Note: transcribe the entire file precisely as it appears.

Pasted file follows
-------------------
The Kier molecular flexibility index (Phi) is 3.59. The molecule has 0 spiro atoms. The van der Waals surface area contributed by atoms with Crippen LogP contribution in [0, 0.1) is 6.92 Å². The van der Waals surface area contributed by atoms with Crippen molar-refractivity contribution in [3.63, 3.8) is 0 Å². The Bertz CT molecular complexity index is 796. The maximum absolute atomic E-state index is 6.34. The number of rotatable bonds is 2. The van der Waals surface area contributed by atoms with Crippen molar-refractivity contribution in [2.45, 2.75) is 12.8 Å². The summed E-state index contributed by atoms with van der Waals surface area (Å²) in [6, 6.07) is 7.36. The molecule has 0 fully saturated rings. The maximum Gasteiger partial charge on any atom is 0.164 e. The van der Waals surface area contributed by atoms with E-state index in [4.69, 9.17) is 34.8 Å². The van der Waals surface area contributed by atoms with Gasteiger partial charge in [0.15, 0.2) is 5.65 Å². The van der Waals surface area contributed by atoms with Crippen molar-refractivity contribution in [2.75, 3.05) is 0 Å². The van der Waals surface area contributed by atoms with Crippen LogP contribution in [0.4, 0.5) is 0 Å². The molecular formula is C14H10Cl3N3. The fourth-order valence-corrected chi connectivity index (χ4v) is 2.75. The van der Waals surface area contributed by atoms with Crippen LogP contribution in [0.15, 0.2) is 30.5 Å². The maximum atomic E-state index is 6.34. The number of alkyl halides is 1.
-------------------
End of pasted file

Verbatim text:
The Kier molecular flexibility index (Phi) is 3.59. The molecule has 0 spiro atoms. The van der Waals surface area contributed by atoms with Crippen LogP contribution in [0, 0.1) is 6.92 Å². The van der Waals surface area contributed by atoms with Crippen molar-refractivity contribution in [3.63, 3.8) is 0 Å². The Bertz CT molecular complexity index is 796. The maximum absolute atomic E-state index is 6.34. The number of rotatable bonds is 2. The van der Waals surface area contributed by atoms with Crippen molar-refractivity contribution in [2.45, 2.75) is 12.8 Å². The summed E-state index contributed by atoms with van der Waals surface area (Å²) in [6, 6.07) is 7.36. The molecule has 0 fully saturated rings. The maximum Gasteiger partial charge on any atom is 0.164 e. The van der Waals surface area contributed by atoms with E-state index in [4.69, 9.17) is 34.8 Å². The van der Waals surface area contributed by atoms with Gasteiger partial charge in [0.15, 0.2) is 5.65 Å². The van der Waals surface area contributed by atoms with Crippen molar-refractivity contribution in [2.75, 3.05) is 0 Å². The van der Waals surface area contributed by atoms with Crippen LogP contribution in [0.4, 0.5) is 0 Å². The molecular formula is C14H10Cl3N3. The fourth-order valence-corrected chi connectivity index (χ4v) is 2.75. The van der Waals surface area contributed by atoms with Crippen LogP contribution in [0.15, 0.2) is 30.5 Å². The maximum atomic E-state index is 6.34. The number of alkyl halides is 1.